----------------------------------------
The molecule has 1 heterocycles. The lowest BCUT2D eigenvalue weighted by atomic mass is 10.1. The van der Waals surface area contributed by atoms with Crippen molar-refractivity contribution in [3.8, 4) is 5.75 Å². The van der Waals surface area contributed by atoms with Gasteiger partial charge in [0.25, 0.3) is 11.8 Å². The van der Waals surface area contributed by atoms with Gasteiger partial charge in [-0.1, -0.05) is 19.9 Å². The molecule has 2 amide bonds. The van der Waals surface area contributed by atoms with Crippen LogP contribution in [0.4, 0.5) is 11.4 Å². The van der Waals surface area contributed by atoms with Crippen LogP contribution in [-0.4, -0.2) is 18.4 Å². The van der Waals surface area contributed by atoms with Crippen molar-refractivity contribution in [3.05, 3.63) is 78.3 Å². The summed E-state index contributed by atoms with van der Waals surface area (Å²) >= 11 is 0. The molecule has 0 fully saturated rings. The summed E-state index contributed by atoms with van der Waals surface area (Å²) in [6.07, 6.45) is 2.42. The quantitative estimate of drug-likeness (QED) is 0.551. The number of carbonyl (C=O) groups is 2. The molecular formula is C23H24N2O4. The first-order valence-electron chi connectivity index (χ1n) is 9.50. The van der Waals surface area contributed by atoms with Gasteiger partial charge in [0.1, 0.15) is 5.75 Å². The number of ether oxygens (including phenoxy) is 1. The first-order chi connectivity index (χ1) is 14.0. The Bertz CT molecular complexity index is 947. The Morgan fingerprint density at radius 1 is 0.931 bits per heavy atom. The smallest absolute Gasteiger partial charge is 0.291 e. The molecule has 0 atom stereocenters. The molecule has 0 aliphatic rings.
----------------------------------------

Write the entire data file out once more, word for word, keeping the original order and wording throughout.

The molecule has 1 heterocycles. The lowest BCUT2D eigenvalue weighted by atomic mass is 10.1. The van der Waals surface area contributed by atoms with Crippen molar-refractivity contribution in [3.8, 4) is 5.75 Å². The van der Waals surface area contributed by atoms with Gasteiger partial charge in [0.25, 0.3) is 11.8 Å². The van der Waals surface area contributed by atoms with Gasteiger partial charge in [-0.1, -0.05) is 19.9 Å². The molecule has 2 amide bonds. The van der Waals surface area contributed by atoms with Crippen LogP contribution in [0.4, 0.5) is 11.4 Å². The van der Waals surface area contributed by atoms with Crippen LogP contribution in [-0.4, -0.2) is 18.4 Å². The van der Waals surface area contributed by atoms with Crippen molar-refractivity contribution in [3.05, 3.63) is 78.3 Å². The summed E-state index contributed by atoms with van der Waals surface area (Å²) >= 11 is 0. The molecule has 0 fully saturated rings. The summed E-state index contributed by atoms with van der Waals surface area (Å²) in [6.07, 6.45) is 2.42. The quantitative estimate of drug-likeness (QED) is 0.551. The number of carbonyl (C=O) groups is 2. The molecular formula is C23H24N2O4. The first-order valence-electron chi connectivity index (χ1n) is 9.50. The van der Waals surface area contributed by atoms with Gasteiger partial charge in [0.1, 0.15) is 5.75 Å². The number of ether oxygens (including phenoxy) is 1. The first-order chi connectivity index (χ1) is 14.0. The Bertz CT molecular complexity index is 947. The Morgan fingerprint density at radius 1 is 0.931 bits per heavy atom. The smallest absolute Gasteiger partial charge is 0.291 e. The molecule has 0 atom stereocenters. The molecule has 0 aliphatic rings.